Independent study involves processing, methodology and philosophy of education whereby a learner acquires knowledge and develops the ability for enquiry and critical evaluation. Independent Learning Theory is related to the following terms:
- Independent learning
- Self-directed learning
- Autonomous learning
Independent learning is self-directed learning, where an individual can choose what they want to learn, how deeply they wish to learn about something and the methods/processes involved in learning.
This expectation exists at other levels of education, particularly as students progress to the final year of high school.
However having the skills and attitudes to take responsibility for one’s own learning is a critical key to student success in their tertiary education.
Academic staff are responsible for the intentional design of the curriculum and its quality-content, the ways in which it is delivered, and the ways in which student achievement of desired learning outcomes is assessed.
However, academic staff cannot be responsible for the entire student experience.
We cannot control how much individual efforts a student to devote to their own study, or how serious, motivated they are to learn and make the most of the learning opportunities available to them. These are aspects of the learning experience that students must control for themselves.
As university level teachers, we have a professional responsibility creating optimal learning environments for our students, but students themselves must be committed to their own learning success.
For this reason, independent learning skills should be explicitly taught in the first year.
How can I become an independent learner?
Read actively: Be an active reader, pay close attention to the words you are reading and their meaning.
Skim read: Speed read or skim material before reading it in detail and then summarising the text in your notes.
Go solo: Practice working individually for long periods of time.
Different sources: When doing research, try gathering from different sources.
Be persistent: If a task is challenging, don’t give up. Keep at it until you understand what you need to do.
Seek help where necessary: Asking for support and advice is an important part. If you need help, ask for it!
Discussions: If you want to expand an argument but are stuck for ideas, get a debate with friends or peers. This helps in thinking about an element you hadn’t considered before.
Set goals: Think what you want to get out of your work and remind yourself next time you’re flagging.
Effective time management: Break each project down into the relevant tasks, work out how long you will need to spend on each part, then allocate time in your diary in order of priority.
Lifelong Learning Situations
An interesting question arises whether self-directed learning implies a lifelong education. The answer is “no” because it is clear that an individual can elect to complete only one self-directed learning course and not choose to continue with any form of education. However, Candy has a more enlightened view of this issue:
The relationship between self-directed learning and lifelong education is a reciprocal one. On the one hand, self-directed learning is one of the most common ways in which adults pursue learning throughout their life span as well as being a way in which people supplement learning received in formal settings.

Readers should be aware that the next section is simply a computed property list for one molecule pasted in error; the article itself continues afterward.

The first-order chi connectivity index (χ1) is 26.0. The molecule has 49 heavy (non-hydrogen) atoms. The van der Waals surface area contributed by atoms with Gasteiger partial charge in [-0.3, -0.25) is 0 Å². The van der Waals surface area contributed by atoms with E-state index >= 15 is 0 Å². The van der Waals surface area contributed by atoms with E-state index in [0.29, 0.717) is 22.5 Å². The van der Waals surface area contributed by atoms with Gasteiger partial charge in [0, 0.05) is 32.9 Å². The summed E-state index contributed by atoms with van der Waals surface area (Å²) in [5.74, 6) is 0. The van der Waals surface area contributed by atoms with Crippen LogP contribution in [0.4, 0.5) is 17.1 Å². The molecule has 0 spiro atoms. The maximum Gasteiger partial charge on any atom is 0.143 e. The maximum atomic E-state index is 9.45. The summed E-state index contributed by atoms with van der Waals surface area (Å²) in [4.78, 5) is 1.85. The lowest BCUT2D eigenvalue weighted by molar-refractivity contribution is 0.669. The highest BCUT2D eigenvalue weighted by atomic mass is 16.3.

On the other hand, lifelong learning provides people with skills and competencies required to continue their own self-education beyond the end of of formal schooling. In this sense, self-directed learning is viewed simultaneously as a means and an end of lifelong education.
According to the definition of lifelong education adopted by the UNESCO Institute of Education, it should possess the following characteristics:
- Last the whole life of each individual
- Lead to the systematic acquisition, renewal, upgrading and completion of knowledge, skills, and attitudes made necessary by the constantly changing conditions in which people now live
- Have promotion of the self-fulfillment of each individual
- Acknowledge all available educational influences, including formal, non-formal, and informal
- Be dependent for its successful implementation on people’s increasing ability and motivation to engage in self-directed learning activities
Getting Started With Self-Directed Learning
An important distinction regarding self-directed learning is whether it’s global or a process. For some authors and researchers, self-directed learning is simply a method of organising instruction. The best example of this approach is found in Tough’s list of 13 steps in beginning a self-directed learning project:
- Deciding what knowledge and skill to learn
- Deciding the specific activities, methods, resources, or equipment for learning
- Deciding where to learn
- Setting specific deadlines or intermediate targets
- Deciding the beginning of learning episode
- Deciding the pace during a learning episode
- Estimating the current level and progress of knowledge and skill
- Detecting any factor that’s hindering learning
- Obtaining the desired resources or equipment
- Preparing or adapting a room
- Saving or obtain the money necessary for the use of certain human or nonhuman resources
- Finding time for the learning
- Taking certain steps to increase the motivation for learning
It is interesting to note that although this list includes many practical issues regarding self-directed learning, Tough did not ignore motivation, necessary resources and time which are important for self-directed learning.